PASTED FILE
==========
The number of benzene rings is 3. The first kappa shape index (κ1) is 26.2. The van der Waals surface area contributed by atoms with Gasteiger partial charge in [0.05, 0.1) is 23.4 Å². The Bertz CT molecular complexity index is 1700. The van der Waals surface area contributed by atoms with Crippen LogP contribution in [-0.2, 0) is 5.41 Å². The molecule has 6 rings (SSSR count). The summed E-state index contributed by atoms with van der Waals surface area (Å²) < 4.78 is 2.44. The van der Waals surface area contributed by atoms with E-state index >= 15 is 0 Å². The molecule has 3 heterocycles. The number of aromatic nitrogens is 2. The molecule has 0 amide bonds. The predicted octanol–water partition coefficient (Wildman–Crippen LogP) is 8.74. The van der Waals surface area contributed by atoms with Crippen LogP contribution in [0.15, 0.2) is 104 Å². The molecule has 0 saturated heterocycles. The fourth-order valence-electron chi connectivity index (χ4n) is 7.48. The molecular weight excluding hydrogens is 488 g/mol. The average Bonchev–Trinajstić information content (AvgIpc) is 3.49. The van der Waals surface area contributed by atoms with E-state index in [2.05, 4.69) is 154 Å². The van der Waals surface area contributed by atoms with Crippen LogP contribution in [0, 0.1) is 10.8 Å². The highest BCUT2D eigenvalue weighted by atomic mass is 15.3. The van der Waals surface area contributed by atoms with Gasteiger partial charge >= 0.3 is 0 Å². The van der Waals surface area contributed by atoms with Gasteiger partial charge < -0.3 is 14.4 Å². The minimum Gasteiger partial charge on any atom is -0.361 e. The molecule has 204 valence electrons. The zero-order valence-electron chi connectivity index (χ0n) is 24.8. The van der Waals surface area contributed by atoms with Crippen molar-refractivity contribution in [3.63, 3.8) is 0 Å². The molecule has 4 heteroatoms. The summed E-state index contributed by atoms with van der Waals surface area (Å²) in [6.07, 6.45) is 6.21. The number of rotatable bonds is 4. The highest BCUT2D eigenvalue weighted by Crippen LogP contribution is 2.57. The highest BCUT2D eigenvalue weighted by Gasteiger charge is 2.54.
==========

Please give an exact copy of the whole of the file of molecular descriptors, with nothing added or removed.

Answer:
The number of benzene rings is 3. The first kappa shape index (κ1) is 26.2. The van der Waals surface area contributed by atoms with Gasteiger partial charge in [0.05, 0.1) is 23.4 Å². The Bertz CT molecular complexity index is 1700. The van der Waals surface area contributed by atoms with Crippen LogP contribution in [-0.2, 0) is 5.41 Å². The molecule has 6 rings (SSSR count). The summed E-state index contributed by atoms with van der Waals surface area (Å²) < 4.78 is 2.44. The van der Waals surface area contributed by atoms with E-state index >= 15 is 0 Å². The molecule has 3 heterocycles. The number of aromatic nitrogens is 2. The molecule has 0 amide bonds. The predicted octanol–water partition coefficient (Wildman–Crippen LogP) is 8.74. The van der Waals surface area contributed by atoms with Crippen LogP contribution in [0.15, 0.2) is 104 Å². The molecule has 0 saturated heterocycles. The fourth-order valence-electron chi connectivity index (χ4n) is 7.48. The molecular weight excluding hydrogens is 488 g/mol. The average Bonchev–Trinajstić information content (AvgIpc) is 3.49. The van der Waals surface area contributed by atoms with E-state index in [2.05, 4.69) is 154 Å². The van der Waals surface area contributed by atoms with Crippen LogP contribution in [0, 0.1) is 10.8 Å². The highest BCUT2D eigenvalue weighted by atomic mass is 15.3. The van der Waals surface area contributed by atoms with Gasteiger partial charge >= 0.3 is 0 Å². The van der Waals surface area contributed by atoms with Gasteiger partial charge < -0.3 is 14.4 Å². The minimum Gasteiger partial charge on any atom is -0.361 e. The molecule has 204 valence electrons. The zero-order valence-electron chi connectivity index (χ0n) is 24.8. The van der Waals surface area contributed by atoms with Crippen molar-refractivity contribution in [3.63, 3.8) is 0 Å². The molecule has 4 heteroatoms. The summed E-state index contributed by atoms with van der Waals surface area (Å²) in [6.07, 6.45) is 6.21. The number of rotatable bonds is 4. The highest BCUT2D eigenvalue weighted by Crippen LogP contribution is 2.57. The highest BCUT2D eigenvalue weighted by Gasteiger charge is 2.54.